The act of touch – a warm handshake, a pat on the back, an appropriate hug – is key in communicating warmth, personal acceptance, affirmation. Each time a blessing was given in Scripture, a meaningful touch provided a caring background to the words that were spoken. A study at UCLA found that people need 8-10 meaningful touches a day just to maintain emotional and physical health. How many of our students fail to receive even one? Even the most insignificant touch conveys love and personal acceptance.
A blessing fulfills its purpose only when it is verbalized – spoken in person or written down, preferably both. Children are left to fill in the blanks if you don’t tell them what you think of them. James 3:5-6 says that the tongue “sets on fire the course of our life.” A spoken blessing is powerful. And Matthew 12:37 – “For by your words you will be justified, and by your words you will be condemned.”
To convey the blessing, the words must also attach high value to the person being blessed. You can do this by using word pictures or comparing a student with an everyday object. The other day I was visiting with one of our recent graduates, and I compared him to a cannon. After the surprised look, I told him that, like a cannon, he made a big impression. When he spoke, people listened, that he needed to use his powerful influence on those around him, that he could make a real difference in people and in his world. Hopefully, he’ll be reminded of that each time he sees a cannon. You’ve heard a picture is worth a thousand words. When we link a word picture with a message of high value, we multiply our message a thousand times.
The fourth element of a blessing is the way it pictures a special future for the one being blessed, a future that is full of light and opportunity. We can and should let them know we believe they can build an outstanding life and future with the strengths and abilities God has given them. We might say, for example, “God has given you such a sensitive heart. I wouldn’t be surprised if you end up helping a great many people when you get older.” Picturing a special future for a student can help bring out the best in his or her life. Look at how Jeremiah assures us of the special future we have with God: “For I know the thoughts that I think toward you, says the Lord, thoughts of peace and not of evil, to give you a future and a hope.” (Jeremiah 29:11)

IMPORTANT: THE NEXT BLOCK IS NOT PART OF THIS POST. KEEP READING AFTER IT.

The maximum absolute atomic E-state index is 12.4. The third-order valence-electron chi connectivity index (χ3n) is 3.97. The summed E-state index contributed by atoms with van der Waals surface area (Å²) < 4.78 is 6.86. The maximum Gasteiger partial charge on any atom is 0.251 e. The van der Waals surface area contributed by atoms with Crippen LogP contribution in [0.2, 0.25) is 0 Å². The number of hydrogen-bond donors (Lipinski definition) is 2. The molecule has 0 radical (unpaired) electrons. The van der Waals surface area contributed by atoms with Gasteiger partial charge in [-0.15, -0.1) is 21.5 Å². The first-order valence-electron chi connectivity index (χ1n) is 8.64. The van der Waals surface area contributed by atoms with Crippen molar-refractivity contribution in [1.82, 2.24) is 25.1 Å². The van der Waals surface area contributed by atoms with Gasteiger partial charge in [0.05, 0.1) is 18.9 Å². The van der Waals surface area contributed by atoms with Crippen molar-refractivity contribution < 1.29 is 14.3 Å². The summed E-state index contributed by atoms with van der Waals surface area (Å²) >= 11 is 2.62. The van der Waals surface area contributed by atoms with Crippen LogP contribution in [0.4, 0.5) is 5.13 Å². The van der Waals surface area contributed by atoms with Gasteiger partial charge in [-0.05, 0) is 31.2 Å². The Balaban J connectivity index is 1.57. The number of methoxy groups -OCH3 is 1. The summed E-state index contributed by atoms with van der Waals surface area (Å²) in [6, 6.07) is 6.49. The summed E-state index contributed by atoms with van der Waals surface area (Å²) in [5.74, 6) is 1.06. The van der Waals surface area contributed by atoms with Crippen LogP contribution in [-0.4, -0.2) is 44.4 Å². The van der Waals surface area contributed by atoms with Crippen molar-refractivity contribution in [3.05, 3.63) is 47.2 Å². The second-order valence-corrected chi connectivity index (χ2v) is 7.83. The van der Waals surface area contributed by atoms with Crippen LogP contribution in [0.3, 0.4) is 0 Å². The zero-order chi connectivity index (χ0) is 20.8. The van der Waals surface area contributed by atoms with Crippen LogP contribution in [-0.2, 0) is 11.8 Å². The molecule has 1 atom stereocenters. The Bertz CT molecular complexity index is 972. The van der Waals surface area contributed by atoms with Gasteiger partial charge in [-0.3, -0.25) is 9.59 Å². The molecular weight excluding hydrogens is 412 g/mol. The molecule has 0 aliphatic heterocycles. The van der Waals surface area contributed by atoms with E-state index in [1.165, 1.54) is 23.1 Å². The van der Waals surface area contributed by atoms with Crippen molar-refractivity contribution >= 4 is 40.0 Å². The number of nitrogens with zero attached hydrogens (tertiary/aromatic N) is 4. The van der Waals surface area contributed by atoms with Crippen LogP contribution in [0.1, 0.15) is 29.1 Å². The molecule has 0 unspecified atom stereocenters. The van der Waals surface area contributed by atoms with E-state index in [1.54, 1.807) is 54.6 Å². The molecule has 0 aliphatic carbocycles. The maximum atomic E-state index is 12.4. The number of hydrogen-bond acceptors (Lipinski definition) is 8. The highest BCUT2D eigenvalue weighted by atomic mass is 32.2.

And finally, we need to actively commit to fulfill the blessing. Words alone cannot communicate the blessing; they need to be backed with a willingness to do everything possible to help the one blessed be successful. If we tell a student they have the potential to be a great musician but fail to encourage them to practice or provide them with an instrument, the words ring hollow. How can we practically do this? First, ask God to confirm the blessing. Then seek the best interests of the one being blessed. Of course, discipline when appropriate. (Hebrews 12:5-6 – “For those whom the Lord loves, he disciplines.”) Become a student of those you wish to bless: learn what their interests are, attend their games and performances, ask questions, actively listen with undivided attention.
This year, I personally have committed to be more intentional in blessing my students. I hope you will consider this calling as well. Let me close by reading a prayer that appears in the book. May this be the prayer of us all.
“Lord, may our students never have to search for words or be left wondering if they are of value to us or to you. Help us to bless them, Lord – with our words, with our actions, with our lives. Remind us not to leave our words to chance but to choose to bless our students. In the name of Jesus, from whom all blessings flow. Amen.”
Steve Dement is the founder of The Brook Hill School and serves as a U.S. History and Government teacher. For more information about The Brook Hill School, call (903) 894-5000 or visit www.brookhill.org.